The tool tip for the "vote up" arrow for questions says:
This question shows research effort; it is useful and clear
and for "vote down":
"this question does not show any research effort; it is unclear or not useful"
"not useful" can mean a lot of things. A natural interpretation would be that this is a question which does not work well in the format of this site.
The example you give is a super-broad question, there is a whole field about that, meta-philosophy. So wouldn't it be better to read an introductory book instead of asking here? At best you get a nice summary of meta-philosophy.
I guess 70%-80% of votes are "correct" here.
I think that it is more likely for up-votes to be incorrect, though. For example it is completely incomprehensible to me why such a question gets five up-votes. But if we are not envious, we can ignore incorrect up-votes. Incorrect down-votes are more problematic.
There are interesting questions which are clear, useful and show research effort, but sound a bit complaining/belligerent or poetic/pompous. Those tend to get, in my view, down-voted incorrectly a lot.
Also questions which are about something in the "transition zone" between philosophy and the specialized "science" (in the broad sense), i.e. philosophical questions about mathematics which look just like mathematical questions, tend, in my view, attract a lot of incorrect down-votes and even close-votes.
For example, I think that this wasn't such a bad question. Would have never down-voted or voted to close it.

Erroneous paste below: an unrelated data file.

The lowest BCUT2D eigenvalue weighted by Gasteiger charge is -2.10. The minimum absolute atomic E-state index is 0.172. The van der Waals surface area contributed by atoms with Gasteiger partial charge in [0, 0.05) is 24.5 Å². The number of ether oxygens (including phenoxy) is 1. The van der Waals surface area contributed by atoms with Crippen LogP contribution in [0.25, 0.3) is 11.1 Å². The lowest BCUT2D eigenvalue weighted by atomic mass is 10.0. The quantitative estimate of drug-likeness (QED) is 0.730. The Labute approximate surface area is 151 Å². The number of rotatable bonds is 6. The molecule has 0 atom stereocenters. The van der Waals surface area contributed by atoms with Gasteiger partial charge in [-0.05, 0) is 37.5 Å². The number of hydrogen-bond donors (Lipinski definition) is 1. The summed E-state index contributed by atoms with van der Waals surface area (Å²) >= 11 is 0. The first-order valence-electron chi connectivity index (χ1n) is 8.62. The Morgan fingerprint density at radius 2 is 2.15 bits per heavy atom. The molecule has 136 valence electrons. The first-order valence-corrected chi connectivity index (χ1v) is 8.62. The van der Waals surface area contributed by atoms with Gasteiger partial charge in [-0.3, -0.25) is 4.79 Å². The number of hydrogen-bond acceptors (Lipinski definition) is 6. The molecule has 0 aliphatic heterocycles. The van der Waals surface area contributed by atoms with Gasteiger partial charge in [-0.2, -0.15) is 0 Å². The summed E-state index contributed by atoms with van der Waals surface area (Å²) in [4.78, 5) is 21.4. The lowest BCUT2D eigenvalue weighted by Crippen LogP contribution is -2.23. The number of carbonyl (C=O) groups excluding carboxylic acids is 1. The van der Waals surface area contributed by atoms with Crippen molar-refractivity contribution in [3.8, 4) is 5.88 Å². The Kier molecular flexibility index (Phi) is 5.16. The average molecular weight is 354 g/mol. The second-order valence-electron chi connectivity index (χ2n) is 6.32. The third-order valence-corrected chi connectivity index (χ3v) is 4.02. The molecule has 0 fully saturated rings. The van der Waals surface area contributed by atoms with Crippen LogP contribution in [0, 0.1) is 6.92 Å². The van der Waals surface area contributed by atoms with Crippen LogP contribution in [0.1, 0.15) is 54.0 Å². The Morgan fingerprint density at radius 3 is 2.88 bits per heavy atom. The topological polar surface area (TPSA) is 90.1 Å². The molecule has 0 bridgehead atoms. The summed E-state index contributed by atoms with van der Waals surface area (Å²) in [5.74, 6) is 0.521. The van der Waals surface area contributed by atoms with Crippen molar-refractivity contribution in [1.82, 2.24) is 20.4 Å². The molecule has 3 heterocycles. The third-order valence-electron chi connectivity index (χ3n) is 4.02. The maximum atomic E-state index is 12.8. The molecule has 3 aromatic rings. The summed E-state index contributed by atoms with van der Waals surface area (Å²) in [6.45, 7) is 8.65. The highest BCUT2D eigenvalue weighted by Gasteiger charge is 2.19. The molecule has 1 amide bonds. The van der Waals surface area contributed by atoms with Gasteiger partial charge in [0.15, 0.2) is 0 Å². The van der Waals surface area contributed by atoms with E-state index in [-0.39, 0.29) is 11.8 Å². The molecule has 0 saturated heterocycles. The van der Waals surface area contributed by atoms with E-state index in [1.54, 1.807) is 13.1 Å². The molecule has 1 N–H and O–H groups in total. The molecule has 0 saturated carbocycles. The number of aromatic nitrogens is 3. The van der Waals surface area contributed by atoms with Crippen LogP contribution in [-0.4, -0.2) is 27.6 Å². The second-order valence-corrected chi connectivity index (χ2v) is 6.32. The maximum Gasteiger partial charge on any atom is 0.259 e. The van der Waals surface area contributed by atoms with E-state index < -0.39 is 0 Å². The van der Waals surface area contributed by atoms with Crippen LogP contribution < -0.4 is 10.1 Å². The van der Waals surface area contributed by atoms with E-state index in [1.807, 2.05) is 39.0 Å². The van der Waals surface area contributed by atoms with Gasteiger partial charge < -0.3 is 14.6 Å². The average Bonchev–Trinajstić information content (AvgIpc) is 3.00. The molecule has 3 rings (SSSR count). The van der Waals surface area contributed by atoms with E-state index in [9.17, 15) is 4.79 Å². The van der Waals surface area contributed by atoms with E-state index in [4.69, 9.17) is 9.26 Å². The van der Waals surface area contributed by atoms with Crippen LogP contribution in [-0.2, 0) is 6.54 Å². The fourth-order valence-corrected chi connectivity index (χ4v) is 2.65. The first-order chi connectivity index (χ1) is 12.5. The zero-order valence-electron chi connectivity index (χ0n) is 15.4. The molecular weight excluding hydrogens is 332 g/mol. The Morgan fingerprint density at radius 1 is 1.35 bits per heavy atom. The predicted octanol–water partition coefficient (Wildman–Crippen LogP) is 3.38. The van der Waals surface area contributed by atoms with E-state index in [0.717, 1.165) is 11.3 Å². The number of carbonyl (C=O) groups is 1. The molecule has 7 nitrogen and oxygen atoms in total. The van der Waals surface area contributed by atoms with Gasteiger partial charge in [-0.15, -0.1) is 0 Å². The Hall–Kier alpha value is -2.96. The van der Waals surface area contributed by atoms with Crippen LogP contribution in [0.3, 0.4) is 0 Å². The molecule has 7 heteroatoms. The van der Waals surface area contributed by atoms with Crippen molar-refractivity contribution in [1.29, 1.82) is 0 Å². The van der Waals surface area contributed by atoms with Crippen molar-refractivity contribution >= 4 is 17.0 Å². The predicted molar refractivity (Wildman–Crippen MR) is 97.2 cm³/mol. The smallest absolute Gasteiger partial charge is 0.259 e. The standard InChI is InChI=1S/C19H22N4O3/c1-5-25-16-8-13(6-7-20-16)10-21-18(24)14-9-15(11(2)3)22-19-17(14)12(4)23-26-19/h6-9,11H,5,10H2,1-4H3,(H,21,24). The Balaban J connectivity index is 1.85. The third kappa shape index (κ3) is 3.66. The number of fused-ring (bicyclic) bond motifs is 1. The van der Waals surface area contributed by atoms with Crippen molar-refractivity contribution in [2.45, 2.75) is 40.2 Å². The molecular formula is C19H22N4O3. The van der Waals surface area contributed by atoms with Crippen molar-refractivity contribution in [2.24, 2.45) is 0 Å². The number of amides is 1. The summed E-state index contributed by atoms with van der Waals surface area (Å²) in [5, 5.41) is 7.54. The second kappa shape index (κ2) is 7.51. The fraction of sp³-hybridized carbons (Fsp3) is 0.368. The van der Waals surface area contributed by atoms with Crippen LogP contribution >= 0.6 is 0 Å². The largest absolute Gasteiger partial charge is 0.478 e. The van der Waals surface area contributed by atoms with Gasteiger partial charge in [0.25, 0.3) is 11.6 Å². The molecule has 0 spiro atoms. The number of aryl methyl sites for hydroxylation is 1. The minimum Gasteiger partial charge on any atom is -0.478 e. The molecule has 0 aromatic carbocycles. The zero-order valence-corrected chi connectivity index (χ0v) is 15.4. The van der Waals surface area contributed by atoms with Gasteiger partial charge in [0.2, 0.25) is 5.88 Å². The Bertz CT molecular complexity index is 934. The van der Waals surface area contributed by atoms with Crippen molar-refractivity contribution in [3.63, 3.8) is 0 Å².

There also seems to be a tendency to deal out down-votes more readily because of clumsy writing style, spelling and grammar mistakes, which is sad, because like me many users are not native English speakers.
Still, I must admit that I down-vote a lot more on philosophy.SE compared to other sub-communities. But this is also a problem of the answers. There are a lot of bad answers here, which in my view get down-voted nearly always correctly.
Because contrary to the stereotype of the elitism of philosophy, the layman can easily suffer from the illusion that he is able to understand technical philosophical questions.
If you ask on math.SE "Why are vector spaces not isomorphic to their duals?" you will probably not get very bad answers. Because the uninformed user doesn't even know what duals or isomorphic means. If you understand these terms, you had some "higher" math education and not give a very bad answer.
But if you ask on philosophy.SE "What is the difference between not true and false?", you'll might get bogus answers like this.